Compositions of CYNR

We did well with our quarter of CYNR this week, so I would like to go for a peal of it during the handbell weekend that I'm planning in April. Here's a survey of compositions to choose from. First, some essential criteria. I'm looking at tenors-together all-the-work compositions. It's possible to get all the work in a five part composition (either an exact five part, or sometimes with a variation in one part in order to adjust the length), so I will consider five-parts to reduce the learning required. CompLib has 12 compositions satisfying these conditions (searching in CompLib actually gives 15 results, but I have combined some of them which are variations). I will classify them first according to the part ends, then by other factors. I have removed the musical analysis as I am mainly interested in how easy the compositions would be to call and ring, but it can be found on CompLib.

1. Part ends 12345678, 13526478, 15634278, 16452378, 14263578

This part end group consists of the lead ends of Plain Bob Minor with 78 added at the end. I find them easy to check because of familiarity with Bob Minor, and their coursing orders are familiar because we ring a lot of compositions with blocks of 5 befores, which produce the same coursing orders. There are 8 compositions with this part end group. I will subdivide them according to the calling.

1.1. The calling of Middleton's (2M 2W 3H)

There are 5 compositions with this calling. It potentially gives 5600 if every course is 7 leads. Some of the compositions are indeed for 5600, shortened to 5056 in the same way that Middleton's composition of Cambridge is usually shortened: by replacing 2M 2W with B in one part. One is shortened to 5024 by shortening some courses. Others use short courses and then lengthen some of them to get a length of 5024.

1.1.1. Compositions reduced from 5600 to 5056 by replacing 2M 2W with B

5056 by Robert D S Brown

M  W  H             23456
-        NNN.NYNY   43652
-  -     CCC.N.YCY  56234
   -  -  YYYY.NYN.  23564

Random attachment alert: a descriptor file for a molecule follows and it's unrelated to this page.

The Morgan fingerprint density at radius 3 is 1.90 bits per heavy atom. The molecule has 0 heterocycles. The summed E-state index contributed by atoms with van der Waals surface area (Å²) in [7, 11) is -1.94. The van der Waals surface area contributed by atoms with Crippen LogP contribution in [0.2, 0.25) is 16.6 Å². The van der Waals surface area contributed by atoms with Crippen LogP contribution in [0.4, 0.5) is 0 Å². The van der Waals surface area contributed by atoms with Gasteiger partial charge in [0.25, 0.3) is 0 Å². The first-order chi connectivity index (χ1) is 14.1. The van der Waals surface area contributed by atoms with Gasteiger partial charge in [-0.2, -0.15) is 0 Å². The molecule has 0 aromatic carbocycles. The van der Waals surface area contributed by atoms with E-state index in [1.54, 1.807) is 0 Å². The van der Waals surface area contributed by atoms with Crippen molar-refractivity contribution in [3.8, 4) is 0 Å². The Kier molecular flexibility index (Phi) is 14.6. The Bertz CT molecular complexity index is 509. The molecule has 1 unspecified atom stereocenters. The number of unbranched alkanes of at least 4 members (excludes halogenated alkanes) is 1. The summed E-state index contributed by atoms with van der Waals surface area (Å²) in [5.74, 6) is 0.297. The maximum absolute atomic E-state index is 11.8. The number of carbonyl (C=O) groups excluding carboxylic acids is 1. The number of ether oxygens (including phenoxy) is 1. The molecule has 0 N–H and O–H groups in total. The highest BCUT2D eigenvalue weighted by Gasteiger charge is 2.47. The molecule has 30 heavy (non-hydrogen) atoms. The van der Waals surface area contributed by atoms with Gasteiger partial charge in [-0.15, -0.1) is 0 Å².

-  CNCCCYC.   52364
      -  RRRRRRR.   35264
5 part.
In one part, replace 2M 2W by B and omit the associated leads.
1344 Y, 1312 C, 1280 N, 1120 R
80 changes of method; all the work.

The next one has rather more Lincolnshire. We rang the full length of 5600 for my 600th peal.

5056 by Robert D S Brown

M  W  H             23456
-        CNC.YNNN   43652
-  -     NCN.C.YCC  56234
   -  -  YYYY.CYY.  23564
      -  CNNNNYC.   52364
      -  RRRRRRR.   35264
5 part.
In one part, replace 2M 2W with B and omit the associated leads.
1440 N, 1248 C, 1248 Y, 1120 R
79 changes of method; all the work.

1.1.2. Compositions reduced from 5600 to 5024 by shortening courses

This is the first composition, shortened in a different way which results in much more Rutland.

5056 by Robert D S Brown

M  W  H               23456
-        NNN.N[YNY]   43652
-  -     CCC.N.[YCY]  56234
   -  -  YYYY.[NYN].  23564
      -  CNCCCYC.     52364
      -  RRRRRRR.     35264
5 part.
In parts 3, 4 and 5, replace the bracketed methods with R.
1408 R, 1344 C, 1152 N, 1120 Y
74 changes of method; all the work.

1.1.3. Compositions extended from 4860 to 5024

The first of these two compositions is rung quite frequently on handbells. Peter Randall seems to like it. It has the fewest changes of method of any of these compositions, which can help with stability. Also it looks easy to learn. It can be made into a palindrome by either changing the fourth course to NNNCCCC or changing the fifth course to CCCNNNN.

5024 by Robert W Lee

M  W  H               23456
-        YYY.YR       43652
-  -     R.RRRRR.[R]  56234
   -  -  RY.YYY.      23564
      -  NNNNCCC.     52364
      -  CCCCNNN.     35264
5 part.
In part 2, replace [R] with NNN.
1408 R, 1280 Y, 1216 N, 1120 C
31 changes of method; all the work.

The next one has more changes of method, but a similar method balance.

5024 by Emma J Southerington

M  W  H             23456
-        [R].CCNY   43652
-  -     CCC.YR.    56234
   -  -  RRRRRR.R.  23564
      -  NNNNNYC.   52364
      -  YYYYYCN.   35264
5 part.
In part 1, replace [R] with NYN.
1408 R, 1312 Y, 1184 N, 1120 C
66 changes of method; all the work.

1.2. The calling B, extended with blocks of 3M and 3H

This is an attractive idea because of the simplicity of a B as a 5-part transposition, and then the composition is extended with two simple blocks of three bobs. If you think 5120 is too long, it's easy to shorten it by two leads. We rang the full length for the first peal of spliced by the Albany Quadrant band, in 2011, and again with Julia in 2012.

5120 (5056) by John S Warboys

M  B  H               23456
-        R.Y[NNN]     43652
-        YYY.CCCC     63254
-  -  -  NNC.RR.RRR.  23564
      -  CYNNYYY.     52364